HEALTH chiefs estimate numbers of people affected by an outbreak of the winter vomiting bug have passed one million.
The number of laboratory-confirmed cases of the norovirus has reached 3,538 in England and Wales, up from 3,046 last week, and an 83 per cent increase on the 1,934 cases at this time last year, the Health Protection Agency said yesterday.
It is estimated that for every reported case some 288 go unreported, meaning there could be more than one million cases, up from just under 880,000 calculated last week.
The agency said that in the two weeks to December 23 there were 70 reported hospital outbreaks of the virus, compared to 61 in the previous fortnight, bringing the total of outbreaks for the season to 538.
The number of cases has risen earlier than expected this year, following an as-yet unexplained trend seen across Europe and other parts of the world.
John Harris, a norovirus expert at the Health Protection Agency, said: “The number of laboratory confirmed cases has risen once again as it appears that we have seen the rise in cases that usually begins in January start a little earlier than we normally expect.
“Norovirus is very contagious, and very unpleasant.
“To help prevent spread of the disease, it’s important that people who believe they are unwell with the virus maintain good hand hygiene and stay away from hospitals, schools and care homes, as these closed environments are particularly prone to outbreaks which can cause severe disruption.”
The bug has swept the country and has led to the closure of dozens of hospital wards.
It has also affected holidaymakers on two cruise ships.
Hospital chiefs in Rotherham yesterday became the latest in the region to urge people with symptoms to stay at home rather than avoid spreading the virus to vulnerable people. Managers said they had seen only a few cases of the illness so far during the winter but infection control measures were in place and they strongly advised all hospital visitors to take hygiene precautions.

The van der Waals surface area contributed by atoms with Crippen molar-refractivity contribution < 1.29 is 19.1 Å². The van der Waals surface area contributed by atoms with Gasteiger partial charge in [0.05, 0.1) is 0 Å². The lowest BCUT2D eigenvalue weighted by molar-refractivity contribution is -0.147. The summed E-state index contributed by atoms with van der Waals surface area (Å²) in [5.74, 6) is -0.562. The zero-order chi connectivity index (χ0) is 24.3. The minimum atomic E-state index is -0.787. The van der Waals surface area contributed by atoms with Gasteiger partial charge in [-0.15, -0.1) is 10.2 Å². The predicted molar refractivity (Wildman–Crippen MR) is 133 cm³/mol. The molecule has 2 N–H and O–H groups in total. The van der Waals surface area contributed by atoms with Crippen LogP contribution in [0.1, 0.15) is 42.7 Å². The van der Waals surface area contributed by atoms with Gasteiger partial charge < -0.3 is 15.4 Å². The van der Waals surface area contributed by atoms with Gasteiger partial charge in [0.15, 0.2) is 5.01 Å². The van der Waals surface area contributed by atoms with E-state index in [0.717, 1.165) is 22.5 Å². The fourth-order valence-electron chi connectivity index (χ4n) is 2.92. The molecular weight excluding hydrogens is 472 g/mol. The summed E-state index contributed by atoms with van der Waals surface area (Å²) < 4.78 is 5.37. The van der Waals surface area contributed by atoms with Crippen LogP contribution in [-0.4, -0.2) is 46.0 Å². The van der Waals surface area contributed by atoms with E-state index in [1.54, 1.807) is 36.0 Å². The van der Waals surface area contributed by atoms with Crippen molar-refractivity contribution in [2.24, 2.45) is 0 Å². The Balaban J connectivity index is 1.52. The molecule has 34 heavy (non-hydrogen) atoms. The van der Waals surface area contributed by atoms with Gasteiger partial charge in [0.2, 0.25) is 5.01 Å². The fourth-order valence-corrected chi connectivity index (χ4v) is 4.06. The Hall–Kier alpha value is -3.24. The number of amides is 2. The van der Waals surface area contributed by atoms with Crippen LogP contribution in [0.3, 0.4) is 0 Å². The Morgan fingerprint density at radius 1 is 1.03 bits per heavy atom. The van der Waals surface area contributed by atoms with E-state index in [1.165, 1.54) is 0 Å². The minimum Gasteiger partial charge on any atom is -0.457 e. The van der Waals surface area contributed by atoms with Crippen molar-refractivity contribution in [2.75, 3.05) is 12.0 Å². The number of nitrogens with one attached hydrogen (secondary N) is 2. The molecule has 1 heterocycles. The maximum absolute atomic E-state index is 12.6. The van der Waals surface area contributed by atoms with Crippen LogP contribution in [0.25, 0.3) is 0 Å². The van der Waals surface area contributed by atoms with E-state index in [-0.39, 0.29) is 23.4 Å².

Norovirus is highly contagious and can be transmitted through contact with an infected person or contaminated surfaces and objects.
It is known to spread rapidly in closed environments such as hospitals, schools and nursing homes.
Symptoms include sudden vomiting, diarrhoea, or both, a temperature, headache and stomach cramps.
The bug usually goes away within a few days.
Although people can suffer from norovirus at any time of the year, activity increases in the winter months, with most cases seen between January and March.
Indications from Europe and Japan are that norovirus activity also started to increase early.
In Australia, it peaked during their winter – June to August – but this season the outbreak went on for longer with cases into the summer, which starts on December 1 in the southern hemisphere.
The Royal Lancaster Infirmary is one of the latest hospitals to be badly affected.
It closed all its wards to visitors for two days on December 19 in a bid to stem a “significant outbreak” that saw 140 patients and 20 staff affected by symptoms of the bug.
Latest figures show a further growth in cases of flu, with children aged five to 14 most affected by the illness so far this winter.
Vulnerable people including the old, those with long-standing illnesses and pregnant women are being urged to get vaccinated against the virus.
Vaccine uptake among over-65s has been more than 70 per cent but only two in five pregnant women and healthcare staff have so far accepted the jabs.
Fewer than 50 per cent have taken up the offer of inoculations among other at-risk groups.